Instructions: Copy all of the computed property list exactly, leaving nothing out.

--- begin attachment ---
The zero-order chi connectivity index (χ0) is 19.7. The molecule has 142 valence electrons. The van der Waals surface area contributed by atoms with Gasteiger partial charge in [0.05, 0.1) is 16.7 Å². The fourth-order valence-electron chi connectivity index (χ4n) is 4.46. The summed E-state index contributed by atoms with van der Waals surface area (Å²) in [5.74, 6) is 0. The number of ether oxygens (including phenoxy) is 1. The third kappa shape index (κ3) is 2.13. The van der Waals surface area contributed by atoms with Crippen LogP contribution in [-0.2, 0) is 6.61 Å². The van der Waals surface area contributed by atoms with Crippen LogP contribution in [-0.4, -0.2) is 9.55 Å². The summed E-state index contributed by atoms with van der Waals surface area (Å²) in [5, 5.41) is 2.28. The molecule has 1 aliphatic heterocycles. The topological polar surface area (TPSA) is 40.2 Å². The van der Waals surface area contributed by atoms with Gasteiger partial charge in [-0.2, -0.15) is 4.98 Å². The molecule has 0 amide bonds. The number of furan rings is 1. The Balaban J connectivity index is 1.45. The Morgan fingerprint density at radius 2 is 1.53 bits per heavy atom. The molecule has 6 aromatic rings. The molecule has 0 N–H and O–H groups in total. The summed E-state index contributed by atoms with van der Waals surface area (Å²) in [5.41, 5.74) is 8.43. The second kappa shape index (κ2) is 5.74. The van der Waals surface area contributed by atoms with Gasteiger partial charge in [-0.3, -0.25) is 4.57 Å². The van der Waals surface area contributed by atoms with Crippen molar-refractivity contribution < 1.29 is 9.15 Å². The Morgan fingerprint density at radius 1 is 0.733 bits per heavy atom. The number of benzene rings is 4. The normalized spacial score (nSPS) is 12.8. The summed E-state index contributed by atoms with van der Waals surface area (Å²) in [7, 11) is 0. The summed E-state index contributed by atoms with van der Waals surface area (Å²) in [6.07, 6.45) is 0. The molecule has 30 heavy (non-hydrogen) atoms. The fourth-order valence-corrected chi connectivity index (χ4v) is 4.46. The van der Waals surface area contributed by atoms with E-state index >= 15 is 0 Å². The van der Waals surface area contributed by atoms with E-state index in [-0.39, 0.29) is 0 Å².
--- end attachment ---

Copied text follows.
The zero-order chi connectivity index (χ0) is 19.7. The molecule has 142 valence electrons. The van der Waals surface area contributed by atoms with Gasteiger partial charge in [0.05, 0.1) is 16.7 Å². The fourth-order valence-electron chi connectivity index (χ4n) is 4.46. The summed E-state index contributed by atoms with van der Waals surface area (Å²) in [5.74, 6) is 0. The number of ether oxygens (including phenoxy) is 1. The third kappa shape index (κ3) is 2.13. The van der Waals surface area contributed by atoms with Crippen LogP contribution in [-0.2, 0) is 6.61 Å². The van der Waals surface area contributed by atoms with Crippen LogP contribution in [-0.4, -0.2) is 9.55 Å². The summed E-state index contributed by atoms with van der Waals surface area (Å²) in [5, 5.41) is 2.28. The molecule has 1 aliphatic heterocycles. The topological polar surface area (TPSA) is 40.2 Å². The van der Waals surface area contributed by atoms with Gasteiger partial charge in [-0.2, -0.15) is 4.98 Å². The molecule has 0 amide bonds. The number of furan rings is 1. The Balaban J connectivity index is 1.45. The Morgan fingerprint density at radius 2 is 1.53 bits per heavy atom. The molecule has 6 aromatic rings. The molecule has 0 N–H and O–H groups in total. The summed E-state index contributed by atoms with van der Waals surface area (Å²) in [5.41, 5.74) is 8.43. The second kappa shape index (κ2) is 5.74. The van der Waals surface area contributed by atoms with Gasteiger partial charge in [-0.3, -0.25) is 4.57 Å². The van der Waals surface area contributed by atoms with Crippen molar-refractivity contribution < 1.29 is 9.15 Å². The Morgan fingerprint density at radius 1 is 0.733 bits per heavy atom. The number of benzene rings is 4. The normalized spacial score (nSPS) is 12.8. The summed E-state index contributed by atoms with van der Waals surface area (Å²) in [7, 11) is 0. The summed E-state index contributed by atoms with van der Waals surface area (Å²) in [6.07, 6.45) is 0. The molecule has 30 heavy (non-hydrogen) atoms. The fourth-order valence-corrected chi connectivity index (χ4v) is 4.46. The van der Waals surface area contributed by atoms with E-state index >= 15 is 0 Å². The van der Waals surface area contributed by atoms with E-state index in [-0.39, 0.29) is 0 Å².